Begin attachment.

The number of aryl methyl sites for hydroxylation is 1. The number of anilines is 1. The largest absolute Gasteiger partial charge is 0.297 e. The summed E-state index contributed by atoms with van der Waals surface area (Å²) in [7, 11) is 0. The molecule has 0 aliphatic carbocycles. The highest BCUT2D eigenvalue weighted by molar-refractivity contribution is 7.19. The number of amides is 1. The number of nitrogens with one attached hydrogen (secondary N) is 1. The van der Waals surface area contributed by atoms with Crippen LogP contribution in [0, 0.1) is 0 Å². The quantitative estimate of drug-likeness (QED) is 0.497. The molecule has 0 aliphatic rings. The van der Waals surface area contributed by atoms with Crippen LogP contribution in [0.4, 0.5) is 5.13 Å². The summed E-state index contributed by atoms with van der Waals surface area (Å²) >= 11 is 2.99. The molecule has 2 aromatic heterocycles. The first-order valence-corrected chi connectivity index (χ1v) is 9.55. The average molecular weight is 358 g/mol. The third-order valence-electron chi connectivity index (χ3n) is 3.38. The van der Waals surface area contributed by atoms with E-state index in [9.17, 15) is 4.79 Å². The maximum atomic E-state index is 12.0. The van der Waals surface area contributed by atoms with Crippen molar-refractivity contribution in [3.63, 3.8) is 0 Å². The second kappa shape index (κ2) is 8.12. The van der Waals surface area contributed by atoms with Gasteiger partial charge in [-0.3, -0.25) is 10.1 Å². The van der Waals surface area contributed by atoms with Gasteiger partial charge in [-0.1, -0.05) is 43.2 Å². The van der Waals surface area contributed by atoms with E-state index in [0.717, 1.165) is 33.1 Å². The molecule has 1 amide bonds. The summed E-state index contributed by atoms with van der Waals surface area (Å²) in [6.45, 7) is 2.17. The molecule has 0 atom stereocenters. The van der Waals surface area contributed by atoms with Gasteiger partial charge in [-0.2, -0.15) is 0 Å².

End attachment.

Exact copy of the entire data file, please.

The number of aryl methyl sites for hydroxylation is 1. The number of anilines is 1. The largest absolute Gasteiger partial charge is 0.297 e. The summed E-state index contributed by atoms with van der Waals surface area (Å²) in [7, 11) is 0. The molecule has 0 aliphatic carbocycles. The highest BCUT2D eigenvalue weighted by molar-refractivity contribution is 7.19. The number of amides is 1. The number of nitrogens with one attached hydrogen (secondary N) is 1. The van der Waals surface area contributed by atoms with Crippen LogP contribution in [0, 0.1) is 0 Å². The quantitative estimate of drug-likeness (QED) is 0.497. The molecule has 0 aliphatic rings. The van der Waals surface area contributed by atoms with Crippen LogP contribution in [0.4, 0.5) is 5.13 Å². The summed E-state index contributed by atoms with van der Waals surface area (Å²) >= 11 is 2.99. The molecule has 2 aromatic heterocycles. The first-order valence-corrected chi connectivity index (χ1v) is 9.55. The average molecular weight is 358 g/mol. The third-order valence-electron chi connectivity index (χ3n) is 3.38. The van der Waals surface area contributed by atoms with E-state index in [9.17, 15) is 4.79 Å². The maximum atomic E-state index is 12.0. The van der Waals surface area contributed by atoms with Crippen molar-refractivity contribution in [3.63, 3.8) is 0 Å². The second kappa shape index (κ2) is 8.12. The van der Waals surface area contributed by atoms with Gasteiger partial charge in [-0.3, -0.25) is 10.1 Å². The van der Waals surface area contributed by atoms with Gasteiger partial charge in [-0.1, -0.05) is 43.2 Å². The van der Waals surface area contributed by atoms with E-state index in [0.717, 1.165) is 33.1 Å². The molecule has 1 amide bonds. The summed E-state index contributed by atoms with van der Waals surface area (Å²) in [6.45, 7) is 2.17. The molecule has 0 atom stereocenters. The van der Waals surface area contributed by atoms with Gasteiger partial charge in [-0.2, -0.15) is 0 Å².